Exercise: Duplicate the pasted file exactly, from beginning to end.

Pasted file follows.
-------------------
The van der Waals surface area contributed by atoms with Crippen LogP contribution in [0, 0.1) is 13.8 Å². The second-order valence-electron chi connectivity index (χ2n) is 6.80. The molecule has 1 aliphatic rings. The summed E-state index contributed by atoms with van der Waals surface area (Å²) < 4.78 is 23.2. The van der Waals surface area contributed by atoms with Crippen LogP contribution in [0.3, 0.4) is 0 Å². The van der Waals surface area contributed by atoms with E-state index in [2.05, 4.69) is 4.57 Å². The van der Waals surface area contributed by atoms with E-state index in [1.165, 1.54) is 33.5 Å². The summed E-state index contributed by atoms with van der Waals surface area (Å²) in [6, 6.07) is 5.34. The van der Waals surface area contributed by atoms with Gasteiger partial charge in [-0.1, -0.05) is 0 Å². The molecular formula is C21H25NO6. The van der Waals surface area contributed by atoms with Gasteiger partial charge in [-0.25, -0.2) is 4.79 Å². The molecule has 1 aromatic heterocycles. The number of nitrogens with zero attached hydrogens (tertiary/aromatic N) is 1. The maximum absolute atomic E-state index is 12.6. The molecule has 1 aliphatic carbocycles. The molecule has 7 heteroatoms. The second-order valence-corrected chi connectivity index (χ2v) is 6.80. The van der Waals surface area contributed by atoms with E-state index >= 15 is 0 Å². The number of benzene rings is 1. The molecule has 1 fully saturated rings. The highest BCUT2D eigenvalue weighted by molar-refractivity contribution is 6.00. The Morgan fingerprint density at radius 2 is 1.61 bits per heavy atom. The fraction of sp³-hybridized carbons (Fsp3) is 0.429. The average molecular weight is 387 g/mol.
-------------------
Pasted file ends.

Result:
The van der Waals surface area contributed by atoms with Crippen LogP contribution in [0, 0.1) is 13.8 Å². The second-order valence-electron chi connectivity index (χ2n) is 6.80. The molecule has 1 aliphatic rings. The summed E-state index contributed by atoms with van der Waals surface area (Å²) < 4.78 is 23.2. The van der Waals surface area contributed by atoms with Crippen LogP contribution in [0.3, 0.4) is 0 Å². The van der Waals surface area contributed by atoms with E-state index in [2.05, 4.69) is 4.57 Å². The van der Waals surface area contributed by atoms with E-state index in [1.165, 1.54) is 33.5 Å². The summed E-state index contributed by atoms with van der Waals surface area (Å²) in [6, 6.07) is 5.34. The van der Waals surface area contributed by atoms with Gasteiger partial charge in [-0.1, -0.05) is 0 Å². The molecular formula is C21H25NO6. The van der Waals surface area contributed by atoms with Gasteiger partial charge in [-0.25, -0.2) is 4.79 Å². The molecule has 1 aromatic heterocycles. The number of nitrogens with zero attached hydrogens (tertiary/aromatic N) is 1. The maximum absolute atomic E-state index is 12.6. The molecule has 1 aliphatic carbocycles. The molecule has 7 heteroatoms. The second-order valence-corrected chi connectivity index (χ2v) is 6.80. The van der Waals surface area contributed by atoms with E-state index >= 15 is 0 Å². The number of benzene rings is 1. The molecule has 1 fully saturated rings. The highest BCUT2D eigenvalue weighted by molar-refractivity contribution is 6.00. The Morgan fingerprint density at radius 2 is 1.61 bits per heavy atom. The fraction of sp³-hybridized carbons (Fsp3) is 0.429. The average molecular weight is 387 g/mol.